Stroke is a leading cause of adult chronic disability and has devastating socioeconomic costs. Severe hand paresis is a major contributor to chronic disability after stroke. New research opportunities offer the prospect of accelerating both the understanding of neurological disorders and the development of new therapies to improve rehabilitation by promoting neural plasticity. This project proposes an innovative multimodal platform integrating noninvasive electrophysiological recording and stimulation devices to “neuromodulate” the motor cortex. The platform will decode cortical states preceding human motor intentions to induce highly functional neural changes in the cortical circuits controlling hand muscles. I expect that the application of this new intervention will lead to unprecedented levels of motor recovery by reinforcing patients' remaining brain-muscle connections.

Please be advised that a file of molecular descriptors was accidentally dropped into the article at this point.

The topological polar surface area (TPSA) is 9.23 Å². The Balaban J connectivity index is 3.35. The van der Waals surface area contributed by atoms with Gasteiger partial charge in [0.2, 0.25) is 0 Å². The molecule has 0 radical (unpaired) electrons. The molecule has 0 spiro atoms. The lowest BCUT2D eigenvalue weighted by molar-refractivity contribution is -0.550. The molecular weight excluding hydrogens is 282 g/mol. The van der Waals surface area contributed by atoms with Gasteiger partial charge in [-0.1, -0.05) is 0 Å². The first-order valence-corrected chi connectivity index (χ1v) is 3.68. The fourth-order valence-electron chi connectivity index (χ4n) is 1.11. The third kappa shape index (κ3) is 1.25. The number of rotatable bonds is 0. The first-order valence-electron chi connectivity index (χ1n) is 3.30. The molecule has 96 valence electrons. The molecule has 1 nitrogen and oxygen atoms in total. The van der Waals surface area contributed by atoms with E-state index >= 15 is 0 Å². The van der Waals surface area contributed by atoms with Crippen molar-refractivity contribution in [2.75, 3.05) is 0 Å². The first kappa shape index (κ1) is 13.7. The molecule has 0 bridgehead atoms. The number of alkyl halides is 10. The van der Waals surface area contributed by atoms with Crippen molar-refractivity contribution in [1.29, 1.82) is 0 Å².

I recently finished my Ph.D. in the emerging field of neural engineering. In it I developed technologies to study brain activities related to voluntary and pathological motor processes in neurological patients, and I designed real-time platforms integrating cortical signals with muscle electrical stimulation for neurorehabilitation. The research in this project together with the expertise of my supervisor and host constitute an unmatchable opportunity for me to develop and consolidate critical neuroscience, neural engineering, and clinical skills, which will broaden my current competencies. I will also enrich my network of collaborations and receive training on management, tutoring, teaching, proposal writing and ethics, which will allow me to become and independent and mature researcher. I expect that my research will have high impact in the EU society and I anticipate that, through this fellowship, I will promote research in neuromodulation from a multidisciplinary perspective and devise the possibilities to effectively transfer new technologies to the clinical practice.